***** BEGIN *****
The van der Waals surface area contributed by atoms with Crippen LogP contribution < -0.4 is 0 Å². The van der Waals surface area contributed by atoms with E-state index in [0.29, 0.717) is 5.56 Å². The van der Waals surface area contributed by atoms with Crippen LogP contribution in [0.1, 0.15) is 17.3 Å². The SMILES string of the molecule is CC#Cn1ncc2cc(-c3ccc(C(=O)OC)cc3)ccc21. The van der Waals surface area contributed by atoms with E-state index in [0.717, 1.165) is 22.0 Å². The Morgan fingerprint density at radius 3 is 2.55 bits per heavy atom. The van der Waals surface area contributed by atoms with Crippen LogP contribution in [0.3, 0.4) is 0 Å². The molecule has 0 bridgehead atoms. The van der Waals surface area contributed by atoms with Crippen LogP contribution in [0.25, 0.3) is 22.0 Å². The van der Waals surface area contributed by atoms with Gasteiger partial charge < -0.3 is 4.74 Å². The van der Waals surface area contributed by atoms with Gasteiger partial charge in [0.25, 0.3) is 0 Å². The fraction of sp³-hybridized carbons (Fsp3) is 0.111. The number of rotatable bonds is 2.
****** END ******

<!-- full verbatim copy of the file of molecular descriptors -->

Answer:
The van der Waals surface area contributed by atoms with Crippen LogP contribution < -0.4 is 0 Å². The van der Waals surface area contributed by atoms with E-state index in [0.29, 0.717) is 5.56 Å². The van der Waals surface area contributed by atoms with Crippen LogP contribution in [0.1, 0.15) is 17.3 Å². The SMILES string of the molecule is CC#Cn1ncc2cc(-c3ccc(C(=O)OC)cc3)ccc21. The van der Waals surface area contributed by atoms with E-state index in [0.717, 1.165) is 22.0 Å². The Morgan fingerprint density at radius 3 is 2.55 bits per heavy atom. The van der Waals surface area contributed by atoms with Crippen LogP contribution in [0.3, 0.4) is 0 Å². The molecule has 0 bridgehead atoms. The van der Waals surface area contributed by atoms with Crippen LogP contribution in [0.25, 0.3) is 22.0 Å². The van der Waals surface area contributed by atoms with Gasteiger partial charge < -0.3 is 4.74 Å². The van der Waals surface area contributed by atoms with Gasteiger partial charge in [0.25, 0.3) is 0 Å². The fraction of sp³-hybridized carbons (Fsp3) is 0.111. The number of rotatable bonds is 2.